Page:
The riots in Ferguson may have subsided, but the legal battle brewing between protesters and city officials may rekindle racial tensions and bring the St. Louis area back into the spotlight.

From the ABA Journal:

Five protesters are suing the city of Ferguson and St. Louis County, Missouri, as well as their police chiefs, based on allegations that they were subject to excessive force and false arrest, among other things.

Two plaintiffs, a woman and her son, 17, claim that they were wrongfully arrested for failure to disperse at a Ferguson McDonald’s restaurant, which they visited after attending an AME Church “Peace and Love rally.”

Another plaintiff arrested for failure to disperse stated that after riding the bus to visit his mother, police shot him with rubber bullets as he attempted to avoid a blocked street.

Justin Cosma, a Ferguson police officer, is also named as defendant in the case.

Specifically, the Ferguson protesters are suing for false arrest, negligent supervision (of the police departments by the City of Ferguson and St. Louis,) intentional infliction of emotional distress, assault and battery, and two separate civil rights claims under 42 U.S.C. § 1983: deprivation of civil rights, and failure of the police department to train, supervise, and discipline its officers.

The suit seeks over $40 million in damages, and plaintiffs’ attorneys say that new defendants may be added at any time.

This won’t be the first time that police officers in Ferguson have come under fire after alleged civil rights violations. Several officers associated with the department have a history of trouble with allegations of excessive force.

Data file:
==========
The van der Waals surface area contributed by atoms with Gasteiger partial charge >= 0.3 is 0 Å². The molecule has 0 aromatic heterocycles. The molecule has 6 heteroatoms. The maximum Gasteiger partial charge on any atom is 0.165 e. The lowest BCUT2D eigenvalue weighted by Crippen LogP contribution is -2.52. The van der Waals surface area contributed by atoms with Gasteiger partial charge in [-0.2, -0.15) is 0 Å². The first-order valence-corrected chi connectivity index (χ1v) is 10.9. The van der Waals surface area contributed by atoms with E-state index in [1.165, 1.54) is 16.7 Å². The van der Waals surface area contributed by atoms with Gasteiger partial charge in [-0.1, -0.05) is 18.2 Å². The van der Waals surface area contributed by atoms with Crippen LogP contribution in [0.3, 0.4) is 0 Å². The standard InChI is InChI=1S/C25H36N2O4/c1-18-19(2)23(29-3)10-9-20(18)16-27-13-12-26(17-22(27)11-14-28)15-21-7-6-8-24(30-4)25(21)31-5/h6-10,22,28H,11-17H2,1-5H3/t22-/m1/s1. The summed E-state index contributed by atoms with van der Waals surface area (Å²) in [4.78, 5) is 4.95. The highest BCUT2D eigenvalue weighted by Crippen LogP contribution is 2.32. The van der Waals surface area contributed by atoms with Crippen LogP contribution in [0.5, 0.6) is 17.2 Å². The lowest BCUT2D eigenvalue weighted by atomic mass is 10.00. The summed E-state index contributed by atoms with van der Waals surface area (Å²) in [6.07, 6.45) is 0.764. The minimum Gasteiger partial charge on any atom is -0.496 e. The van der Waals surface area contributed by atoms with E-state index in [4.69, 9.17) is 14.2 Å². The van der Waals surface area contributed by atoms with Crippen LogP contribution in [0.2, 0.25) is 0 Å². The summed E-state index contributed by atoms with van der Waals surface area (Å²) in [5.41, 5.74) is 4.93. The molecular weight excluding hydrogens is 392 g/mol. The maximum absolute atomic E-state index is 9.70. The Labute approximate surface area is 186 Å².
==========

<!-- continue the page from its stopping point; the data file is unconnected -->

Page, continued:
In four federal lawsuits, including one that is on appeal, and more than a half-dozen investigations over the past decade, colleagues of Darren Wilson’s have separately contested a variety of allegations, including killing a mentally ill man with a Taser, pistol-whipping a child, choking and hog-tying a child and beating a man who was later charged with destroying city property because his blood spilled on officers’ clothes.

One officer has faced three internal affairs probes and two lawsuits over claims he violated civil rights and used excessive force while working at a previous police department in the mid-2000s. That department demoted him after finding credible evidence to support one of the complaints, and he subsequently was hired by the Ferguson force.

Department of Justice officials are currently debating whether or not to open up a formal investigation into Ferguson officers’ history of using force against civilians. Additionally, the National Bar Association is suing the City of Ferguson to preserve all documents connected to the fatal shooting of Michael Brown. Police officer unions and advocacy organizations, however, are cautioning against kneejerk reactions to allegations of police brutality:

James O. Pasco Jr., national executive director of the Fraternal Order of Police, cautions that police officers are constantly accused of using excessive force and that those accusations are just “one side of the story” and do not tell exactly what happened. In 90 percent of cases in which a department has a systemic problem, the issue is with poor management, not the individual officers, he said.

“To suggest that police officers are a marauding, white occupying army out there to deprive minorities of their civil rights is at variance with common sense,” Pasco said. “You can’t have rogue officers in a well-managed police department.”

Only hindsight will reveal whether or not aggressive intervention is warranted in the case of the Ferguson Police Department, but in the court of public opinion, this case may already be decided. Eric Holder’s recent trip to Ferguson, and the DoJ’s involvement with local civil rights advocates, have both poured gasoline on an already out of control bonfire. Although recent polling data suggests that most Americans don’t approve of a federal-centric approach to local law enforcement, both progressives and civil libertarians are currently making extremely short work of the case against Darren Wilson and the Ferguson Police Department.

You can read the protesters’ complaint here.

Ferguson Lawsuit by St. Louis Public Radio